The latest whipsawing escalations in the United States’ trade war with China prompted a wide array of business organizations to warn over the weekend that U.S. consumers and workers would soon be caught in the crossfire.
It is now looking increasingly likely that few large U.S. companies will be able to sidestep the toll exacted by the new tit-for-tat tariffs that China and President Donald Trump rolled out Friday.
Many business leaders have kept a low profile as the trade war intensified, for fear of attracting Trump’s ire, and in the hope that the threats of tariffs could be negotiating tactics that will lead to some sort of trade agreement.
But with several tariffs already in place, and Trump staking out an even more aggressive stance Friday, many industries are reckoning with just how serious the situation has become.
Joshua Bolten, the president and chief executive of the Business Roundtable, an organization representing the leaders of the largest U.S. companies, said Sunday that many CEOs were already “poised right on top of the brake.”
“The risk is that everybody’s going to slam on the brake, and that would be a disaster,” Bolten said on “Face the Nation” on CBS.
Trump’s latest moves, Bolten said, could “disrupt trade and commerce in a way that would cause huge damage — not just to the Chinese economy, but to the global economy and the U.S. economy.”
The U.S. economy has so far been relatively resilient as the two sides battle. But several recent signs suggest that the tit-for-tat is beginning to broadly hit U.S. businesses.
The U.S. manufacturing sector, for instance, shrank in August for the first time since 2009, according to data released last week from the research group IHS Markit.
“America’s manufacturing workers will bear the brunt of these retaliatory tariffs, which will make it even harder to sell the products they make to customers in China,” the president and chief executive of the National Association of Manufacturers, Jay Timmons, wrote on Twitter on Friday.
While corporate earnings have held strong, several companies said last week that they were trimming their profit expectations as a result of the trade war.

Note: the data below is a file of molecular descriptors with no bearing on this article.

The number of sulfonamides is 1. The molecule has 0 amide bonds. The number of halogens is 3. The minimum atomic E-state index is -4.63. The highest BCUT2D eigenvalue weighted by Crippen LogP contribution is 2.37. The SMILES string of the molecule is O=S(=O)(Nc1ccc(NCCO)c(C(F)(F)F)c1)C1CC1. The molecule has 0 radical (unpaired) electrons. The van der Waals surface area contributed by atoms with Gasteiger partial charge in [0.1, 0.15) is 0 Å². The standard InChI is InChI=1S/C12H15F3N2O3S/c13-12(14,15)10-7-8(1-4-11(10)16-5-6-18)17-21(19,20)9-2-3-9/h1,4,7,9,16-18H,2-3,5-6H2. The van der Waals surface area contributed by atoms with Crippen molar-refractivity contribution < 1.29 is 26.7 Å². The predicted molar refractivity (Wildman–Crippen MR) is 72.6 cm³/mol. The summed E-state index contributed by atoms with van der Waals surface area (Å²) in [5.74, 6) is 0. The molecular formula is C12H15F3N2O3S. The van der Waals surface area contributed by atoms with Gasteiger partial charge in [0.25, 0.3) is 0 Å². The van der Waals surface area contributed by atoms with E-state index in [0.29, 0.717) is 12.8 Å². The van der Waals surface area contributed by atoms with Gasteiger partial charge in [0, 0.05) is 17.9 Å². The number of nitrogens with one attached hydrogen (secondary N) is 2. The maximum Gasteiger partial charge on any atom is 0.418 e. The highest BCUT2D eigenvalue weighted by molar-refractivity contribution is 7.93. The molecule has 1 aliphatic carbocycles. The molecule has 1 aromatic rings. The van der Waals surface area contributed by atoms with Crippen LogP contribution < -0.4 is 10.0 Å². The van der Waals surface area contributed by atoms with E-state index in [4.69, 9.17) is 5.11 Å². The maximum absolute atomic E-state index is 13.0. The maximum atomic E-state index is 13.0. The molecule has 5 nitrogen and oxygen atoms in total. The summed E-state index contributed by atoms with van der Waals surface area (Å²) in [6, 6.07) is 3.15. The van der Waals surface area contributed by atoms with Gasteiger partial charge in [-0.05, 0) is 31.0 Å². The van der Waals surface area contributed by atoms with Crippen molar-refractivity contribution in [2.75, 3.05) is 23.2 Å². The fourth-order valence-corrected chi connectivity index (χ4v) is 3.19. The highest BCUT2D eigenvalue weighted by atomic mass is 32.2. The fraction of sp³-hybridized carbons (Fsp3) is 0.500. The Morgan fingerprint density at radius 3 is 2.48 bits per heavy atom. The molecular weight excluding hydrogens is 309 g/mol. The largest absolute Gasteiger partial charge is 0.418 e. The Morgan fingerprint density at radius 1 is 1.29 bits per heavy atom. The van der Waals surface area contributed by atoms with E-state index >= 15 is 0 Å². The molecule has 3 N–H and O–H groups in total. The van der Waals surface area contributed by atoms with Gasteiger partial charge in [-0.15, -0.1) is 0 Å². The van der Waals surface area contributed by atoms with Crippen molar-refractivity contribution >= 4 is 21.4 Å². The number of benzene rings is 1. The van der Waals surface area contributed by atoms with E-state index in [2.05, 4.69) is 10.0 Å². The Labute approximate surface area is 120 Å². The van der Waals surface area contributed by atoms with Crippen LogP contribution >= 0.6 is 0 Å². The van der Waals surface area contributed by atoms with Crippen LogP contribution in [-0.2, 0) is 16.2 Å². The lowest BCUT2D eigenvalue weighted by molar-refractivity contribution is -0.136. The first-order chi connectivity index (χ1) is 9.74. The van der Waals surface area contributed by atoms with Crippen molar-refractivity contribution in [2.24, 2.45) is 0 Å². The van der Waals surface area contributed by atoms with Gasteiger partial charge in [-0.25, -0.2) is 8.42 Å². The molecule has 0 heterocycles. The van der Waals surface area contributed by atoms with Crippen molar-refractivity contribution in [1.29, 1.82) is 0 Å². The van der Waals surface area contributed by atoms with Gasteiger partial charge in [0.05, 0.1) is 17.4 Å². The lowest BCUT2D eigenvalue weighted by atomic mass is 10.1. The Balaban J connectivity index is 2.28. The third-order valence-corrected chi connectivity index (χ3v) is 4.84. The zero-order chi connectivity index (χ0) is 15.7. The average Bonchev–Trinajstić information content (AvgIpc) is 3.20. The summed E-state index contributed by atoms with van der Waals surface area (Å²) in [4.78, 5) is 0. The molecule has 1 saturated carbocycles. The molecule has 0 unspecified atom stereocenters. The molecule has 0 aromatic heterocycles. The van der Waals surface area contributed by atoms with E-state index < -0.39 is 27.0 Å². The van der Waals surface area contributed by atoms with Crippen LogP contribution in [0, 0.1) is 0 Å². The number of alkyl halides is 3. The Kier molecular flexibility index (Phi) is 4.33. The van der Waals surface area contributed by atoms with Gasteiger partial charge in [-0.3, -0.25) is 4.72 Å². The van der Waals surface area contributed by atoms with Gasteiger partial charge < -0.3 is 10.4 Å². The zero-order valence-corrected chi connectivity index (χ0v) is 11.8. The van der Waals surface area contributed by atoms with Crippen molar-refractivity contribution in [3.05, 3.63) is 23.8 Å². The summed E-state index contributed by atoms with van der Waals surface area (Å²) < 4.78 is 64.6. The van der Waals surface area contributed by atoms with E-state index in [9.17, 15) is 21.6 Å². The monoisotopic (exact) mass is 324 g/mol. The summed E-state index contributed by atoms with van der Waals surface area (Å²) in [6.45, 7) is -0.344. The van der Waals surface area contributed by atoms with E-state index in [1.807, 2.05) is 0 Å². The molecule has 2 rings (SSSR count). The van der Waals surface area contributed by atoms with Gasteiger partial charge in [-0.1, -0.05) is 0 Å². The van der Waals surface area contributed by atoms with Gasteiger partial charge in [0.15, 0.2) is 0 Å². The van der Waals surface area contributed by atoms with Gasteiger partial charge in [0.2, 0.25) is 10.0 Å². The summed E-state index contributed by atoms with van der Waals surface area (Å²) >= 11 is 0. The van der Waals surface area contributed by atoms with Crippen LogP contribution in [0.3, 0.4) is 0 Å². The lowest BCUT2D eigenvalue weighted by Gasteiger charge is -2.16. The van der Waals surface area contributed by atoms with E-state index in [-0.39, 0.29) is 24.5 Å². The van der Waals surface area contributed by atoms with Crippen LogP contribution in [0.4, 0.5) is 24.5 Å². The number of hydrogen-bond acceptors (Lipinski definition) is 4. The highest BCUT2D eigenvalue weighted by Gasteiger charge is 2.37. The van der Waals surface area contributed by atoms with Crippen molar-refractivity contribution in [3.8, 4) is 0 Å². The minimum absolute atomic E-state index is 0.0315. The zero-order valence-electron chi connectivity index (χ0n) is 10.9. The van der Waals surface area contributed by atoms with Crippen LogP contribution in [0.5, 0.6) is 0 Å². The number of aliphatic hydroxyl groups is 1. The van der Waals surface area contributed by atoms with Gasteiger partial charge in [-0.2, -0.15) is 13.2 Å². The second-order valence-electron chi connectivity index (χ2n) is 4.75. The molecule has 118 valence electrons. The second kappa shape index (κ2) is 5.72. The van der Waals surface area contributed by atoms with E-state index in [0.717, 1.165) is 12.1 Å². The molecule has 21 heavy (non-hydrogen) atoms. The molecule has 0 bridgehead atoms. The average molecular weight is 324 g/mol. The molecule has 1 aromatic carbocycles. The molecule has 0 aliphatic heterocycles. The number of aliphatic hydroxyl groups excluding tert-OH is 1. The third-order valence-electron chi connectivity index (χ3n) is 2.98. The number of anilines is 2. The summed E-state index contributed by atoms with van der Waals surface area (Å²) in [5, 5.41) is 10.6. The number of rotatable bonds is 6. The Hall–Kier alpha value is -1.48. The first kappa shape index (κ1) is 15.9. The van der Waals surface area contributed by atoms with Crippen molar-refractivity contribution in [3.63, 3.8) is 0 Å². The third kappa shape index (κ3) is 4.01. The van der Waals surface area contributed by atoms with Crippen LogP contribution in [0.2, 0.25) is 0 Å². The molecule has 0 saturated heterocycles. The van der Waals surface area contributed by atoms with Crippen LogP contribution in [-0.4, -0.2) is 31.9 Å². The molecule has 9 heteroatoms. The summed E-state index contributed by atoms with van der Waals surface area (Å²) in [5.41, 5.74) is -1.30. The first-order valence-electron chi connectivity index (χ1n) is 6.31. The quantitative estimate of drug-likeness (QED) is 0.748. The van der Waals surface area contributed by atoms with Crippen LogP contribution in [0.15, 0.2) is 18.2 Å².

On Friday, after China announced new tariffs and Trump ordered U.S. companies out of China, the Standard & Poor’s 500 index slid 2.6% and the tech-heavy Nasdaq composite fell 3%. After the markets closed, the president announced more tariff increases.
China said Friday morning it would impose new tariffs on $75 billion of U.S. imports. A few hours later, Trump announced on Twitter that he would be raising tariffs further on $550 billion of goods coming from China.
The biggest shock was from Trump’s statement that he was ordering U.S. companies to “immediately start looking for an alternative to China.”
The president said he had the power to do so under a 1977 law that has traditionally been used to deal with security and military threats.
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Over the weekend, some of Trump’s advisers tried to somewhat soften the blow of the president’s words.
Treasury Secretary Steven Mnuchin, speaking on “Fox News Sunday,” said Trump had the authority to make such a demand if he declared a national emergency but that he had not yet done so.
“I think what he was saying is he’s ordering companies to start looking because he wants to make sure — to the extent we are in an extended trade war — that companies don’t have these issues and move out of China,” Mnuchin said. “And we want them to be in places where they are trading partners that respect us and trade with us fairly.”